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Editorials Introducing the Hip Hop Resurrection Movement
Introducing the Hip Hop Resurrection Movement PDF Print E-mail
Written by TRUTH Minista Paul Scott ID3354   
Friday, 23 February 2007 06:44

Introducing the Hip Hop Resurrection Movement: Creating Instead of Celebrating Black History: by TRUTH Minista Paul Scott

"I don''t really care if it’s over your head Cuz the job of resurrectors is to wake up the dead” Jazz- A Tribe Called Quest

Another Black History Month has come and almost gone. So what have you done? Did you listen to the "I Have a Dream Speech" for the 100th time. Or maybe you are one of the thousands of Black folks who celebrated by watching BET's tribute to the accomplishments of African Americans, "The 25 Events that Mis-Shaped Black America." (Shouldn''t BET have been #1 ?) This year, I have a suggestion, instead of celebrating Black History, let's make Black History by snatching "Black" Hop Hop/Black Culture once and for all...It's such a crazy idea that it just might work...

On February 21, 2007 (the anniversary of the death of Malcolm X) we are kicking off the Hip Hop Resurrection Movement. Now, I know that some people are reading this and shaking their heads saying "Oh no, not another ‘we need to save Hip Hop speech’ that they''ve heard a million times since ‘ 92 !" But since the problem still exists, the struggle continues, doesn''t it ?

What makes this movement somewhat unique is that it is based on Afrocentric cultural perspectives and the empirical data of renown Afrocentric scholars invoking Afrocentric principals inside an African-centered paradigm, juxtaposed with the current global conditions of people of African decent across the African diaspora. (Translation: Black folks Only!)

Pardon the interruption but:

(A side note to those who are now whinin’ about "racism in reverse" and how we can''t even make a collective pitcher of red Kool Aid without white involvement ; ain''t nobody gonna save us but us. Until you see me outside of the Country Music Hall of Fame leading a protest to get the Disco 4's picture on the wall for recording "Country Western Rap" back in tha day, back off, buddy and let us do us!)

As part of the Hip Hop Resurrection Movement we have several complex, yet simple goals:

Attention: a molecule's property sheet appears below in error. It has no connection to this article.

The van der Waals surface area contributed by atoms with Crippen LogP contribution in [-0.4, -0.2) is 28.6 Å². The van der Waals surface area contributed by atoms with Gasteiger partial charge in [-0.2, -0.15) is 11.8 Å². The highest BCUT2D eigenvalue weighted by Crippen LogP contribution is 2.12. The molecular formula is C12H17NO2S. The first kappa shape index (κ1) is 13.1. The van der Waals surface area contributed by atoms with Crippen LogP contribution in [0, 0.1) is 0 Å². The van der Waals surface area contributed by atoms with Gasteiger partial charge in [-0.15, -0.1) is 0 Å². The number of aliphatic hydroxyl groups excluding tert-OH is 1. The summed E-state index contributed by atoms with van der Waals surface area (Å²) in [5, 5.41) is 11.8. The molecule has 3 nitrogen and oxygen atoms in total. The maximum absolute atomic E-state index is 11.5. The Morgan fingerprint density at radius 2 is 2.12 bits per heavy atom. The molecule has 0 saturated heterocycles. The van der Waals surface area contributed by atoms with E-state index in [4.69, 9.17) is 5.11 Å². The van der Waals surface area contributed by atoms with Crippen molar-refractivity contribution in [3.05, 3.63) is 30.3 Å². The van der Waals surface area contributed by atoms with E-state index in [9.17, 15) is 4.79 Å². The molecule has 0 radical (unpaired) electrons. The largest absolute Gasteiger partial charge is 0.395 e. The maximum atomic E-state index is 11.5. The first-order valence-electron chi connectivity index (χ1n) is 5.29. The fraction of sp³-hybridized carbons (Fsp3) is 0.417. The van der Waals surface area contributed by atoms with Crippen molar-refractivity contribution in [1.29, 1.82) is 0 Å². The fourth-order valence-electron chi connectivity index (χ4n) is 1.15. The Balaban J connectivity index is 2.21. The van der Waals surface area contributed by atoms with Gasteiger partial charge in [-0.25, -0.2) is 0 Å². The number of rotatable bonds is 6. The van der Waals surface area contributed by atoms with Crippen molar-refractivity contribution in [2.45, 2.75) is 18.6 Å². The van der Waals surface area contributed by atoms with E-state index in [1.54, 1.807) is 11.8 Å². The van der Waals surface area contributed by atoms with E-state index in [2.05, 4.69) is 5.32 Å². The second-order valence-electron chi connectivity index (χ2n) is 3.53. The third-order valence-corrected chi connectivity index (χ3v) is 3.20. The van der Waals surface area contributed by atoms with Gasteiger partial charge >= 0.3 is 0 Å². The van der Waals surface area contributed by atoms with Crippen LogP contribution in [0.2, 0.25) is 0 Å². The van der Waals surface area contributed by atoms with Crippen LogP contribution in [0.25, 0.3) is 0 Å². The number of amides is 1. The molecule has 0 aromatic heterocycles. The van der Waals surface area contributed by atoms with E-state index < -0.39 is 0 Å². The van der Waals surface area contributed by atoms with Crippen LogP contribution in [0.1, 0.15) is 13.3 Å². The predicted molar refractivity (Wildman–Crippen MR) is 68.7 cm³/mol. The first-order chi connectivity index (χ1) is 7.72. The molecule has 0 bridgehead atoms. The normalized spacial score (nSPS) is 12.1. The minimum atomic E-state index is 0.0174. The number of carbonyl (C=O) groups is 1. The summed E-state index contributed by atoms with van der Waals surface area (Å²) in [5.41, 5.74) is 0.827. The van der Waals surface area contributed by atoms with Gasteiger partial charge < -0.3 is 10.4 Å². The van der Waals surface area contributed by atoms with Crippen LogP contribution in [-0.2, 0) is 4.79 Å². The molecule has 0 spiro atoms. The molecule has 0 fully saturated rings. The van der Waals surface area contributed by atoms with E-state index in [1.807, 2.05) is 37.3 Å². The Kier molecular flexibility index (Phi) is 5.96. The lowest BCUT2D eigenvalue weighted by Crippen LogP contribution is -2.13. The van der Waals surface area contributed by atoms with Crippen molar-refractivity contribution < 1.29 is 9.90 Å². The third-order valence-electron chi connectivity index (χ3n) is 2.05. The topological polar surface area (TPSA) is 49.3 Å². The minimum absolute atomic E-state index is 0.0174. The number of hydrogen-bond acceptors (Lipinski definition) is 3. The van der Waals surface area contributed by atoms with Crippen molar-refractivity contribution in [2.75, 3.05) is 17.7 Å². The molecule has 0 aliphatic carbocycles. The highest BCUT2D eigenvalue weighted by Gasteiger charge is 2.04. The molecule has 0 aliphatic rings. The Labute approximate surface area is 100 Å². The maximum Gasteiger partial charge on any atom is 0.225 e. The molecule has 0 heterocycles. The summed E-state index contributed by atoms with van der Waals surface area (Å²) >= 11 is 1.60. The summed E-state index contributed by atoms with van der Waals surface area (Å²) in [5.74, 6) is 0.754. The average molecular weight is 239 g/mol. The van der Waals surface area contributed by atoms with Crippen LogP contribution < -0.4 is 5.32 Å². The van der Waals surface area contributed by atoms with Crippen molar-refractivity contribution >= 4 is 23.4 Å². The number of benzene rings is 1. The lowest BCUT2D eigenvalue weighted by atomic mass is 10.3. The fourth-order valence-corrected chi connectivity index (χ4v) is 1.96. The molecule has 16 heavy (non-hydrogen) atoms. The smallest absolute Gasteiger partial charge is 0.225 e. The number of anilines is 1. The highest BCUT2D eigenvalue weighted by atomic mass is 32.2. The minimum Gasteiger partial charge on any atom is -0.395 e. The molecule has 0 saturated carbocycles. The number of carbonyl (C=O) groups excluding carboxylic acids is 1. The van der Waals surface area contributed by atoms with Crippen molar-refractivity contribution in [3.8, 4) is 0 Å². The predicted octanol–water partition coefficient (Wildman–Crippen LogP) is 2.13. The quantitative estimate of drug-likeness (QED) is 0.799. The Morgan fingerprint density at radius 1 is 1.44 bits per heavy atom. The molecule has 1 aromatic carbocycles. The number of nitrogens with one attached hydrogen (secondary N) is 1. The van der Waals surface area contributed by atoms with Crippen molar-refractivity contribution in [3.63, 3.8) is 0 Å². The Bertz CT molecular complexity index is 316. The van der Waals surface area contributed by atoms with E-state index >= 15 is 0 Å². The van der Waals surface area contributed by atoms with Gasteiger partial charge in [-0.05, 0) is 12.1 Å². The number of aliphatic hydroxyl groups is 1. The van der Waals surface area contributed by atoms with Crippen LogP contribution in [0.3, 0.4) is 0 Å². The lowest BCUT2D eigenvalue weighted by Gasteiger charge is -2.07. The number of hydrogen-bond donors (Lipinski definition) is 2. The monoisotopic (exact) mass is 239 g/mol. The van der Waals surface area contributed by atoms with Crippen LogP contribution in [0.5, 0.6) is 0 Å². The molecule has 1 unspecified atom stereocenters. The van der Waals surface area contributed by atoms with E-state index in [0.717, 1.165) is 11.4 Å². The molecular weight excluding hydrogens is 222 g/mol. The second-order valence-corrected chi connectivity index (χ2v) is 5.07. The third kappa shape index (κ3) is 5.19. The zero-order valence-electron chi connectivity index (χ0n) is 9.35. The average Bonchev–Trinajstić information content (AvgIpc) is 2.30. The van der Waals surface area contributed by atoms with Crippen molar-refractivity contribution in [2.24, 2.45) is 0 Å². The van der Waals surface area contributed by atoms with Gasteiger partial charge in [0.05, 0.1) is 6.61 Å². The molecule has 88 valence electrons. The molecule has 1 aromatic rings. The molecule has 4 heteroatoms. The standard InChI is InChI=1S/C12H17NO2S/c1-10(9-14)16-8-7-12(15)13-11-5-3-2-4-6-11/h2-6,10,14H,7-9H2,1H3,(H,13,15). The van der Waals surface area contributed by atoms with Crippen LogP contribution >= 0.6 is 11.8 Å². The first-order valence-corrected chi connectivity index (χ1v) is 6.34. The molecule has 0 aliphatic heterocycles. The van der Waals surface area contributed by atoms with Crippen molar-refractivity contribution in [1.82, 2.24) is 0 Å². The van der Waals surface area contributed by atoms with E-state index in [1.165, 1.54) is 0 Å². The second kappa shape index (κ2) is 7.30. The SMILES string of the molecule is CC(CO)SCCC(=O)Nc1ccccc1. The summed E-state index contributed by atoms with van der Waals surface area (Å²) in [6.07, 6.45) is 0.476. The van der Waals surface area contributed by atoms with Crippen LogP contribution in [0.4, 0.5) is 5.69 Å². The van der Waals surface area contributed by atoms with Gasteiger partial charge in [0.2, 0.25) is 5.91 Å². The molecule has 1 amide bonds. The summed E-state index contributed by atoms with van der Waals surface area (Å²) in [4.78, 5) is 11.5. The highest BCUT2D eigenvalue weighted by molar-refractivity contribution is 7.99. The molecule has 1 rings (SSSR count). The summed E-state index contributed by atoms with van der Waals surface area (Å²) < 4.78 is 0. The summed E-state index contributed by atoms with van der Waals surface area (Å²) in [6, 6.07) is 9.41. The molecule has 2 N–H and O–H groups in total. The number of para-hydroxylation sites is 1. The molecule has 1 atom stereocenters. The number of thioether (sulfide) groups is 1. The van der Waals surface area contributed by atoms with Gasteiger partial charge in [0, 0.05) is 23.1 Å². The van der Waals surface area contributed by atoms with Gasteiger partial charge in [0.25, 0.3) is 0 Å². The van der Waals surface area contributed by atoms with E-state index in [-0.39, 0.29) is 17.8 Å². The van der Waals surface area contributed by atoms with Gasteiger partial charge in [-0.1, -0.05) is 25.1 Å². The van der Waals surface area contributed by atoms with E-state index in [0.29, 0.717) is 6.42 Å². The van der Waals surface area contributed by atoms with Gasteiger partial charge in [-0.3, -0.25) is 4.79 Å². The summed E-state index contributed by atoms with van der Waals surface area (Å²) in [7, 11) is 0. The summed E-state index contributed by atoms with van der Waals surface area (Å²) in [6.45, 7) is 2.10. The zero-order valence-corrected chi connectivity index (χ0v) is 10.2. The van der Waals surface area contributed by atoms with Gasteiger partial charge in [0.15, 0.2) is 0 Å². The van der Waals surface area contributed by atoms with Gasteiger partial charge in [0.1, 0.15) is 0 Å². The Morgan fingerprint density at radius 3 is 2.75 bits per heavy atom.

First, since most radio DJ's claim that they are playing the same five songs about sex, drugs, murder and mayhem over and over again because that is what the people are requesting, we will make their jobs easier by sending program directors across the country a weekly list of good, Black, positive music that we "strongly" suggest that they play.

Secondly, since some of the young rappers claim that they are remaking minstrel songs into hot, heavily rotated, Hip Hop hits because ‘no one ain’t taught them no better’ , we are establishing a Hip Hop Mentorship Program to pair Hip Hop artists with Afrocentric scholars and researchers so that ignorance of Black culture will no longer be an excuse to disrespect it.

Thirdly, we are establishing a Black Unity Initiative and a Council of Elders to squash Hip Hop beefs before they escalate into something tragic .We must have PEACE, LOVE and SOUL!!! in the Black community. (OR ELSE!!!)

Next, we will appeal to mix DJ's across the country to include some consciousness raising material in their mixtapes. After all, how many times can you hear a song about 50 ways to kill a Brotha or telling a Sista to grab this dollar bill and ...never mind.

Also, we will organize underground and Afrocentric college radio stations, online radio programs, myspace networks to spread the news about what is really going on in the global Afrikan community. You know, stuff like white supremacy, the prison industrial complex, genocide and all that other good stuff that you won''t see featured on BET's new program "Hot Ghetto Mess..."

And finally, although this is a resurrection movement, it is also an insurrection movement. Since many Hip Hop artists are modern day slaves trapped on the plantation , we are going to help free them (Harriet Tubman style). One thing that we have done is prepared a questionnaire to present to your favorite rapper that asks such thought provoking questions as “when future generations look back at your legacy ,what will they say?”

So, maybe Black History Month 2057 when future generations look back at the global impact of Feb. 21, 2007 they will say, to borrow from Jay Z's Kingdom Come... "Not only NYC, they were Hip Hop's saviors, preserving Black culture is how we return the favor..."

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Editorials Introducing the Hip Hop Resurrection Movement

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